Stuck in the middle, an introduction into statistical analysis for GO-EUC

Stuck in the middle, an introduction into statistical analysis for GO-EUC

Mean, median and mode. All three of them are often mistakenly referred to as averages, whilst strictly speaking only the arithmetic mean, is an average. All three measures can be used to represent a dataset as a single number. The statistical term for these measures is the central tendency. This blog will explain the similarities and differences between these central tendency measures, and show which are used by GO-EUC in the researches that are done and why.

The mean, median and mode are the three M’s of statistics.

Statistics, the practice or science of collecting and analysing numerical data in large quantities, especially for the purpose of inferring proportions in a whole from those in a representative sample.

At GO-EUC data is collected in large quantities, for a typical scenario over 360 megabytes of raw data is collected in CSV format.

While that doesn’t seem like much data by todays standards, a single character using the default Windows UTF-16 encoding takes up 16 bits, or 2 bytes. This means that the 360MB, means of 188743680 characters. With a monospaced font in Word, 2176 characters fit on a default A4 page. This means that 86739 pages would be nessecary to print out all the data for one single GO-EUC scenario. The amount of paper needed to print out this amount of data would equal more than 1 complete tree! (source: https://science.howstuffworks.com/environmental/green-science/question16.htm)

In order to represent and compare this amount of data in a understandable, and easier to digest format, central tendency numbers are used at GO-EUC.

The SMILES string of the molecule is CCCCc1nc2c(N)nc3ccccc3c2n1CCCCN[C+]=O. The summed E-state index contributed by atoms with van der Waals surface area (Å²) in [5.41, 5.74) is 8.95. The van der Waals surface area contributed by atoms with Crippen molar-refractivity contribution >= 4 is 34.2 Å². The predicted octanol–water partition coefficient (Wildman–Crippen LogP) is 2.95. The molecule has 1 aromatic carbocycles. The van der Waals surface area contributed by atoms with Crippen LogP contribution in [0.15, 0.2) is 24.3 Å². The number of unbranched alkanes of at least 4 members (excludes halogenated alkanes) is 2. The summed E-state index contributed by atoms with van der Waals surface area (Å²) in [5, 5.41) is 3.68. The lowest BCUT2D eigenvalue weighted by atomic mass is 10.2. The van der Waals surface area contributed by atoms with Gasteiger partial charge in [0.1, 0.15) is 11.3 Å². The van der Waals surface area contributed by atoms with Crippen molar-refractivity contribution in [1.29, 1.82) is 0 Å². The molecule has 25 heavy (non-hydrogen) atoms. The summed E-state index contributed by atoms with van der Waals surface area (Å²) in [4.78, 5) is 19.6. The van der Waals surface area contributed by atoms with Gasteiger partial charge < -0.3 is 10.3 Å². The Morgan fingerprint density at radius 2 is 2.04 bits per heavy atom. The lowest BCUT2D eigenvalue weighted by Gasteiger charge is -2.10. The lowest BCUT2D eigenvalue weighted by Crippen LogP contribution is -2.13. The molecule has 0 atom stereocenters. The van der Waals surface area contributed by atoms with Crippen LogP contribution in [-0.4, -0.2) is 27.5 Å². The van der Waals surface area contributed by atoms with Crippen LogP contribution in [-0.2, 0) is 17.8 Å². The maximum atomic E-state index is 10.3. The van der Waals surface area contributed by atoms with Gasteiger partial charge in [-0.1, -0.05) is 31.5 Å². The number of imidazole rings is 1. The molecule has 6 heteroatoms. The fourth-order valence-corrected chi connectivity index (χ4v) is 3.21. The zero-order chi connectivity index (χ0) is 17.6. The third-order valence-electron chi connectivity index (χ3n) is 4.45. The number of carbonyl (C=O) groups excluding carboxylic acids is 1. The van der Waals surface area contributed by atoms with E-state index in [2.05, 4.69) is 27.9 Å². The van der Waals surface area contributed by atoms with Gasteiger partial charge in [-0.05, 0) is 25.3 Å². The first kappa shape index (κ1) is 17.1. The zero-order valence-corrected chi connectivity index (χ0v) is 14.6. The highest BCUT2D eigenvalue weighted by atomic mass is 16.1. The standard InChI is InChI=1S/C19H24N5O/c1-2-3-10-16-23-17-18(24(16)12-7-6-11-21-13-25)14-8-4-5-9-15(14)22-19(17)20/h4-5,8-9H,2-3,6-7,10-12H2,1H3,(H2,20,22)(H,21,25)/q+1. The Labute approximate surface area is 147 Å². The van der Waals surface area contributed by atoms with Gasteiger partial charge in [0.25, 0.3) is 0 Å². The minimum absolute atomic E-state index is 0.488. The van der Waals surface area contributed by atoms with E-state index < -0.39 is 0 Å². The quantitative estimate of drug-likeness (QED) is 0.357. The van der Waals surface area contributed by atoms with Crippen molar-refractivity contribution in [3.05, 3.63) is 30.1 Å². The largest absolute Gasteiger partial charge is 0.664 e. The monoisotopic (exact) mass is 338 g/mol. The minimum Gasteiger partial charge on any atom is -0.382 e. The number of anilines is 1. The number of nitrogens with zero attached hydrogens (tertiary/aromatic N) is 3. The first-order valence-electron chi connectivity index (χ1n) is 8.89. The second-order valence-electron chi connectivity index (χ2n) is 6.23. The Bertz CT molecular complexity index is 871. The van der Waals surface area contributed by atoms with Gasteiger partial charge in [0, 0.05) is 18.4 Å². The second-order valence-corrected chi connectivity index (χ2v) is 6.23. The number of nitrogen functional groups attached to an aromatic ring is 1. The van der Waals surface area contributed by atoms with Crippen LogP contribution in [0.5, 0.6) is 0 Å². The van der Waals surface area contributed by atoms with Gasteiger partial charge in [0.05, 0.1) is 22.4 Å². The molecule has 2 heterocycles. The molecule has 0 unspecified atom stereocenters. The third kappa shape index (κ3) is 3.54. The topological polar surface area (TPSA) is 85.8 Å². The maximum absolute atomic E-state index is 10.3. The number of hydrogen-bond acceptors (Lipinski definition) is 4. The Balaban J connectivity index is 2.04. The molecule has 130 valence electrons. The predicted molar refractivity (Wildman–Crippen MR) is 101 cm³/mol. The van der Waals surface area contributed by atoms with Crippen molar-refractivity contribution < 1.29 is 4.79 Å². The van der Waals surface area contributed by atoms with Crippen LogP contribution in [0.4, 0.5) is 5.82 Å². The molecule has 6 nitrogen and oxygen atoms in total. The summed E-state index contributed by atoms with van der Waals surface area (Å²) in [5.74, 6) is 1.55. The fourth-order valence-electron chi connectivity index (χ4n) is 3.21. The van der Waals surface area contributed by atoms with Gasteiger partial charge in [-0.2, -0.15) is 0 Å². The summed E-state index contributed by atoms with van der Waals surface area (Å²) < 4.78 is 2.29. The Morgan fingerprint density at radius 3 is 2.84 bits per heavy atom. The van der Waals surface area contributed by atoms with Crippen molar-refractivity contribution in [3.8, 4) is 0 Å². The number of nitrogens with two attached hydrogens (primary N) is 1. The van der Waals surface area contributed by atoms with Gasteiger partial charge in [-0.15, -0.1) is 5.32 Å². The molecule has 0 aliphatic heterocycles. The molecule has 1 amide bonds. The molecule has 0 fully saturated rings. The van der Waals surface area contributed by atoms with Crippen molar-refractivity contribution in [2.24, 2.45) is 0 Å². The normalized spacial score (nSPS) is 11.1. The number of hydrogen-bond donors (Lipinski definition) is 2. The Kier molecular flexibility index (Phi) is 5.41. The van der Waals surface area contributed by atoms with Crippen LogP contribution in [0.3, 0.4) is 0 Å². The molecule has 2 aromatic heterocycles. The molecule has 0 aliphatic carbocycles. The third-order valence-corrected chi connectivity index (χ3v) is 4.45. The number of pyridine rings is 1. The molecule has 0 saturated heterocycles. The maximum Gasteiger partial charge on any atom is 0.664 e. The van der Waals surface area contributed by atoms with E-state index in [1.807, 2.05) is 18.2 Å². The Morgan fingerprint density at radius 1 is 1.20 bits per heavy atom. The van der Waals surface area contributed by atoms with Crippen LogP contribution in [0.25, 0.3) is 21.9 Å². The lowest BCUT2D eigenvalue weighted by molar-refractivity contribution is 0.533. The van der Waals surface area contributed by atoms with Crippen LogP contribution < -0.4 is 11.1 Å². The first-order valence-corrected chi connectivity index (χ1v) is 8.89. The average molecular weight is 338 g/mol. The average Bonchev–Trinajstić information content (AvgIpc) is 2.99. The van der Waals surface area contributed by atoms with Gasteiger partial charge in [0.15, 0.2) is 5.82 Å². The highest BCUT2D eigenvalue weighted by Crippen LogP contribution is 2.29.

The definition of the three most commonly used central tendencies can be explained best with an example.

Take the following logon times in seconds for a given test. Let’s assume that the dataset is limited to these runs, and therefor 7 data points. For sake of argument these are all integer, or whole numbers.

Run 1 Run 2 Run 3 Run 4 Run 5 Run 6 Run 7
9 10 9 15 11 9 10

With these results in the dataset, the mean is the total sum of all values in the dataset, divided by the number of values of the dataset, or:

Mean-Calculation

Mean-Calculation

This represents the mean of the given data set, which in this case is 10.4, rounded down to 10.

With PowerShell, the Measure-Object cmdlet can be useed to calculate the mean of an given array:

$list = (9,10,9,15,11,9,10)
$mean = ($list |Measure-Object -Average).Average
write-host $mean
write-host ([math]::Round($mean))

In Python the built-in module statistics can be used to calculate the mean with the mean() function:

import statistics
list = [ 9,10,9,15,11,9,10]
mean = statistics.mean(list) 
print(mean)
10.428571428571429
print(round(mean))

The mode is the value that appears most in the dataset, the most common value. From the data set listed above, a login time of 9 seconds appears 3 times and is therefore the mode of the data set is 9.

The mode is a little more cumbersome to calculate with Powershell:

$list = (9,10,9,15,11,9,10)

foreach ($group in ($list |group |sort -Descending count)) {
    if ($group.count -ge $i) {
        $i = $group.count
        $mode += $group.Name
    }
    else {
        break
    }
}
write-host $mode

In Python the statistics module can be used again, this time with the mode function:

import statistics
list = [ 9,10,9,15,11,9,10]
mode = statistics.mode(list) 
print(mode)

Mode is most useful as a measure of central tendency when working with datasets categorical data, such as models of cars or flavors of soda, for which a mathematical average like the median value based on ordering is not possible to be calculated.

The median is the middle number in the list of data points, when ordered from smallest to largest. This means that half of our data set will be smaller than the median and half of the data set will be larger than the median.

To retrieve the median from the dataset, it first had to be ordered:

dataset (ascending order)
9
9
9
10
10
11
15

The middle number as shown above is 10, which means that in this dataset the median is 10.